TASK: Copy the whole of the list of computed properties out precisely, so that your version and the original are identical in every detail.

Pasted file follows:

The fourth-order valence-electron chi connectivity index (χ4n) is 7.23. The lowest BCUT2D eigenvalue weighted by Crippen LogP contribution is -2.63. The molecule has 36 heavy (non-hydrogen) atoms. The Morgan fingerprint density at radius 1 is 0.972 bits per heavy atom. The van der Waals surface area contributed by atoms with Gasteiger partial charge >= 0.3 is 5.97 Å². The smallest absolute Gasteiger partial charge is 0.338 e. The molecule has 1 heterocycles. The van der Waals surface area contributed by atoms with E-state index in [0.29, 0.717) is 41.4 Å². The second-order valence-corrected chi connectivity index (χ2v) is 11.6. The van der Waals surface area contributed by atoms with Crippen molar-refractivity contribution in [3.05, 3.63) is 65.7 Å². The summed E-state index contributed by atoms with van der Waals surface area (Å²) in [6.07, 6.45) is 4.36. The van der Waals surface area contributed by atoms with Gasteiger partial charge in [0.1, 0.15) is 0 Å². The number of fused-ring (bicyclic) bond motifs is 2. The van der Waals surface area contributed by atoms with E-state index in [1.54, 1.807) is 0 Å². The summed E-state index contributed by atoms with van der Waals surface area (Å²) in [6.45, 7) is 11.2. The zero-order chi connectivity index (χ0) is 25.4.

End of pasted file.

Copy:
The fourth-order valence-electron chi connectivity index (χ4n) is 7.23. The lowest BCUT2D eigenvalue weighted by Crippen LogP contribution is -2.63. The molecule has 36 heavy (non-hydrogen) atoms. The Morgan fingerprint density at radius 1 is 0.972 bits per heavy atom. The van der Waals surface area contributed by atoms with Gasteiger partial charge >= 0.3 is 5.97 Å². The smallest absolute Gasteiger partial charge is 0.338 e. The molecule has 1 heterocycles. The van der Waals surface area contributed by atoms with E-state index in [0.29, 0.717) is 41.4 Å². The second-order valence-corrected chi connectivity index (χ2v) is 11.6. The van der Waals surface area contributed by atoms with Crippen molar-refractivity contribution in [3.05, 3.63) is 65.7 Å². The summed E-state index contributed by atoms with van der Waals surface area (Å²) in [6.07, 6.45) is 4.36. The van der Waals surface area contributed by atoms with Gasteiger partial charge in [0.1, 0.15) is 0 Å². The number of fused-ring (bicyclic) bond motifs is 2. The van der Waals surface area contributed by atoms with E-state index in [1.54, 1.807) is 0 Å². The summed E-state index contributed by atoms with van der Waals surface area (Å²) in [6.45, 7) is 11.2. The zero-order chi connectivity index (χ0) is 25.4.